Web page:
Patriot Hellfire M.2 240GB NVMe SSD Review

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Game256

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"The Hellfire M.2 is currently the only NVMe SSD to target the middle, but that will change next month when Samsung ships the 960 EVO to resellers"

The release date of Samsung 960 EVO/PRO is October. Or you know "something"?
 

Game256

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Another meaningless and overpriced drive. The only thing that may help all these vendors to compete with Samsung is the price but usually they constantly overstate it, making it too close to Samsung 950 Pro. Samsung is going to kill them all with 960 EVO.
 

Brian_R170

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"The Patriot Hellfire M.2 and Intel 600p are the first products to really burst the NVMe pricing bubble." Are you speculating on future pricing? The statement is hardly true based on actual retail or suggested retail pricing. I checked the retail pricing of currently-available M.2 NVMe SSDs and all but 2 cluster together with pricing differences of less than 10%. The outliers are the Intel 600p and the Plextor M8Pe.
 

shrapnel_indie

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I guess bursting the bubble depends on the source of your part: At the beginning of the article, the viewed pricing on my end was more in competition to Samsung's M.2 PCIe offerings a few months ago. At the end of the article, it was more in-line for the mid-range to high-range SATA drives of comparable size.
 

JustAnITGuy

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PLEASE ALWAYS include a standard 7200RPM 3.5" drive and a 7200RPM 2.5" drive with ANY SSD benchmarks. The vast majority of people still have these old drives, and if this is to educate people to purchase products, It would be nice to see a side-by-side comparison and not have to go to separate benchmark articles or websites.
 

CRamseyer

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The results are so much different we can't really put them in the same chart together. Maybe in the future we will publish an article with a mainstream HDD, SSD and NVMe SSD for a comparison.
 

steve4king

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"It turns out the Patriot Hellfire M.2 is not the product we originally thought it was. After some tuning, the application performance is up and this drive is ready to take on the emerging mainstream NVMe market."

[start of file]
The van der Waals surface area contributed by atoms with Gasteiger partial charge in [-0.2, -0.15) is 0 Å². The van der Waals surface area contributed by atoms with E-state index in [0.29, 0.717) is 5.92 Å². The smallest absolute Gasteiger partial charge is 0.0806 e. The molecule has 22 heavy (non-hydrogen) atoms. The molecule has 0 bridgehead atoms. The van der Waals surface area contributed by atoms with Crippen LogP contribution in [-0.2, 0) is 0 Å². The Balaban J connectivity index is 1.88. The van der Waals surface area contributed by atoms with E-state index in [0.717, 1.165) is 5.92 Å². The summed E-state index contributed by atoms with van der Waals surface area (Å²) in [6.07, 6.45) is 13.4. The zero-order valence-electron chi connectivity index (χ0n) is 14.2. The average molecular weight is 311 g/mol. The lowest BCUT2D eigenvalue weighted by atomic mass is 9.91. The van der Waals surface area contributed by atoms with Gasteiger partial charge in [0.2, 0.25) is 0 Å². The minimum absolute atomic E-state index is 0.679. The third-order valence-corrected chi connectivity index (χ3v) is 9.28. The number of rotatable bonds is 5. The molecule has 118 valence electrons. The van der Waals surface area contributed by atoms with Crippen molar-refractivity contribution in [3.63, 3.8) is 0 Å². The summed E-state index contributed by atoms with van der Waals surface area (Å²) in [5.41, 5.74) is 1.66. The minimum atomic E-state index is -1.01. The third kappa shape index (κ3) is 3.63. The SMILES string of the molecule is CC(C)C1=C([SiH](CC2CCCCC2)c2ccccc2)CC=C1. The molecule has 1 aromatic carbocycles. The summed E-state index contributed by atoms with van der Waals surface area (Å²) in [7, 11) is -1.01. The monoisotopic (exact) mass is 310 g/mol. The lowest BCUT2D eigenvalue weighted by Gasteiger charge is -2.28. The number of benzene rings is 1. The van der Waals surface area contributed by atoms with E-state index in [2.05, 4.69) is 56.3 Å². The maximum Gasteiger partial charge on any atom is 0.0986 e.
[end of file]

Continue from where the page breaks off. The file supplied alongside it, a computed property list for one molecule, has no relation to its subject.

What do you mean? The product you originally thought it was was based on the original firmware.. right? The 2.1 firmware is about the same, or noticeably worse than the 2.0 firmware in every bench..
 

steve4king

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Under sequential read performance, I think you have a typo:
"The 240GB outperforms the Samsung PM961, and Intel's 600p nips at the heels of the premium Samsung 950 Pro 256GB."

I think you meant to say:
The 240GB outperforms the Samsung PM961 and Intel's 600p, and nips at the heels of the premium Samsung 950 Pro 256GB.
 

CRamseyer

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I'm not too concerned with the synthetic tests. They are a guide that gives us insight into real-world performance. The real-world tests give us a better understanding on what to expect with the drive in your system as an operating system device. The difference is more data on the device, increased background activity and latency with mixed workloads.

A company can tune a drive for excellent synthetic results but perform poor in applications. There are a number of examples but many of the companies have moved away from tuning for reviews after we started showing mixed workload results. FW 2.1 seems to have increased the amount of CPU power dedicated to background activity and that is why the application performance is higher.